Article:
JAYNE ROUTHAN AGAINST THE DOMINION POST

Case Number: 2420

Council Meeting: FEBRUARY 2015

Verdict: Not Upheld

Publication: The Dominion Post

Ruling Categories: Discrimination
Balance, Lack Of
Accuracy
Unfair Coverage

Jayne Routhan (the complainant) complained about an article published in The Dominion Post on September 27, 2014.

She said that the article breached Principles 1 (Accuracy, Fairness and Balance) and 6 (Discrimination and Diversity) of the New Zealand Press Council Statement of Principles.

The complaint is not upheld.

Background
The article was headed “Ministry ‘couldn’t have halted Ashburton killings’”. The report covered a report released by the Ministry of Social Development (MSD) following the fatal shooting of two employees in Ashburton earlier that month at the MSD office.

The article outlined the findings of an independent report commissioned by MSD to look at what, if anything, could have been done by MSD that might have prevented the tragedy. The report did not identify anything that could have prevented it but made recommendations for future consideration.

Complaint
The complainant said that the article was unbalanced as it did not contain information as to why the person who carried out the shootings had acted in this way and she felt this gave an inaccurate picture to the reader and created discrimination.

The article would have been more balanced if it had included a more accurate picture that included an overview of what people who suffer from health and mental health issues have to cope with from government and community agencies. That would have given the reader a more accurate picture of why a person might feel driven to act in a way they would not normally act.

She did not condone the Ashburton shootings but believed that the reader needed to know how people with health and mental health issues were being treated to avoid creating further discriminatory images of people with health and mental health issues.

The complainant, who is a long term protester against what she terms unjust and unfair treatment of people with health and mental health issues, has also complained that the newspaper does not publish coverage of her protests and the information she provides to the public regarding discrimination and unjust treatment of people with disabilities.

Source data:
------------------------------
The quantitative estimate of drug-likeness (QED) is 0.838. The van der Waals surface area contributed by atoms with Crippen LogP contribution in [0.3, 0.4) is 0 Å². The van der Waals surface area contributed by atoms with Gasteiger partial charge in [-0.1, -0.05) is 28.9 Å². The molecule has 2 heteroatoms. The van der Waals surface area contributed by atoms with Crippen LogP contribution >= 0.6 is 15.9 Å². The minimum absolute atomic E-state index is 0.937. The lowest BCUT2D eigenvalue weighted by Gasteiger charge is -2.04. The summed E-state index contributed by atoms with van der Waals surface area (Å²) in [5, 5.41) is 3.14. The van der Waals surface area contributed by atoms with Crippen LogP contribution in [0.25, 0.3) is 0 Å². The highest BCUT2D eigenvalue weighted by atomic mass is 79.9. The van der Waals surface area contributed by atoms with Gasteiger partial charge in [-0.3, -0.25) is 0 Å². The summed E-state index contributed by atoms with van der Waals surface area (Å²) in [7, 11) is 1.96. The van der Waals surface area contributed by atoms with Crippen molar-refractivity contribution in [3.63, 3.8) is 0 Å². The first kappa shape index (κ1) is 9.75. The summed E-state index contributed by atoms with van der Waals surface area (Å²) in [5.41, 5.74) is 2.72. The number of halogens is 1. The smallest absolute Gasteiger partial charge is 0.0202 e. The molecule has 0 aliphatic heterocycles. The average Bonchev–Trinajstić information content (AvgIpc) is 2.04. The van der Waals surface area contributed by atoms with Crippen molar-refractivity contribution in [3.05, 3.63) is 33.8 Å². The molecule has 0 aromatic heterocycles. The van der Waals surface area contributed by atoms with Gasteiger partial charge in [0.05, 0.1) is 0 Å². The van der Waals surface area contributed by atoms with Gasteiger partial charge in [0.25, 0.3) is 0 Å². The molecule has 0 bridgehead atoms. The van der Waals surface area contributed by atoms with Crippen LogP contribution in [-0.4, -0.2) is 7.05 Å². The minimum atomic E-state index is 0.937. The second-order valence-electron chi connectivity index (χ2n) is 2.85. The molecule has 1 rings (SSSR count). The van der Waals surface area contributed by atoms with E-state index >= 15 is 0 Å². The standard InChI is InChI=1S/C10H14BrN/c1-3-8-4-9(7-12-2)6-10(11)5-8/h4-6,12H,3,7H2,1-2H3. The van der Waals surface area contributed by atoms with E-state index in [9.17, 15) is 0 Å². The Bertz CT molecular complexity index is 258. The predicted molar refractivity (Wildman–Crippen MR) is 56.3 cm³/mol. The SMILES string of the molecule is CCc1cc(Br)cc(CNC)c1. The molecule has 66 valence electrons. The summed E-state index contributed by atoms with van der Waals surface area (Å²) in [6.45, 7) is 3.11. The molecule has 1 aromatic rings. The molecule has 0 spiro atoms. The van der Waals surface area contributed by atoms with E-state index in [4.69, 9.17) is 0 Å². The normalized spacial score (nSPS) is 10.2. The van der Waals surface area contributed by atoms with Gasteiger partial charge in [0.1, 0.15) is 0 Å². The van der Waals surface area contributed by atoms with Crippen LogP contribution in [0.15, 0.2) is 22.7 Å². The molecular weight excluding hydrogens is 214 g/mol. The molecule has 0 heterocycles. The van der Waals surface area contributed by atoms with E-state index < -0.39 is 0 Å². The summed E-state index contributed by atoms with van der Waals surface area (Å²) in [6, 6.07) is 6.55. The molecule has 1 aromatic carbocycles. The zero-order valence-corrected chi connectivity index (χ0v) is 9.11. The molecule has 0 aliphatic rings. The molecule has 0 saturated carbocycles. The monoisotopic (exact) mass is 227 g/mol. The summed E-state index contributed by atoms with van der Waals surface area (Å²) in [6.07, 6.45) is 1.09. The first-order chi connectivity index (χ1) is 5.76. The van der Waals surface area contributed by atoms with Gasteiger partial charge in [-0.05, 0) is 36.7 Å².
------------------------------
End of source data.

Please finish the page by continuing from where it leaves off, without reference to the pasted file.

The complainant also alleges that the newspaper ignored her initial complaint and it took repeated attempts to get the complaint even acknowledged.

The Newspaper’s Response
In reply to the complaint, the editor said the article was clearly coverage of the MSD report and accurately published the findings of that report.

The newspaper was not able to make any comment on the shootings as it was now governed by sub-judice provisions preventing the media from any speculation on possible causes, to ensure a fair trial for the person.

That the newspaper did not respond to what the complainant called the initial complaint, was because the complaint was not actually specific or detail what Press Council principles had been breached.

The editor also said that staff had been instructed by her not to deal directly with the complainant as the complainant had been repeatedly insulting and abusive to newspaper staff.

She stated that the newspaper “was not interested” in discussing the complainant’s personal situation which is entirely irrelevant to the Ashburton case which is currently before the court.

The editor ended the letter with direct comments about the complainant and informing her that the newspaper office had “moved buildings” since her last protest activities.

Discussion and Decision
The article outlined the findings of an independent report commissioned by MSD following a shooting at the Ashburton office. Following the shootings, an arrest was made and the matter is now before the courts.

The article did not look at reasons that created the shootings but focused on what might have prevented the action from occurring and what could help prevent any risk to staff safety in the future. It did not breach Principle 1 or Principle 6.

While the complainant has a viewpoint on the possible causes of such a situation, the newspaper is correct in stating that it cannot comment on possible causes while the case is before the court.

Likewise, while the complainant has a viewpoint as to what people who suffer from health and mental health issues have to cope with from government and community agencies and how they are treated, the newspaper is not obliged to print her views.

The content of a newspaper is decided by the individual newspaper and is not subject to Press Council direction as long as it complies with the Press Council Principles.

The right to express an opinion and have a viewpoint, whether we agree with such a viewpoint, is the same for both a newspaper and a complainant.

Three members of the Press Council were surprised by the tone of the letter sent by the editor to the complainant. It was a little terse and impolite. While a complainant’s behaviour may be seen as unpleasant and or abusive, it is important to remember that complainants should still be treated with courtesy and when replying to a complaint it is important to reply in a manner that is both professional and courteous.

The complaint is not upheld.

Press Council members considering the complaint were Sir John Hansen, Chris Darlow, Tim Beaglehole, Liz Brown, Jenny Farrell, Sandy Gill, John Roughan, Marie Shroff, Vernon Small, Mark Stevens and Stephen Stewart.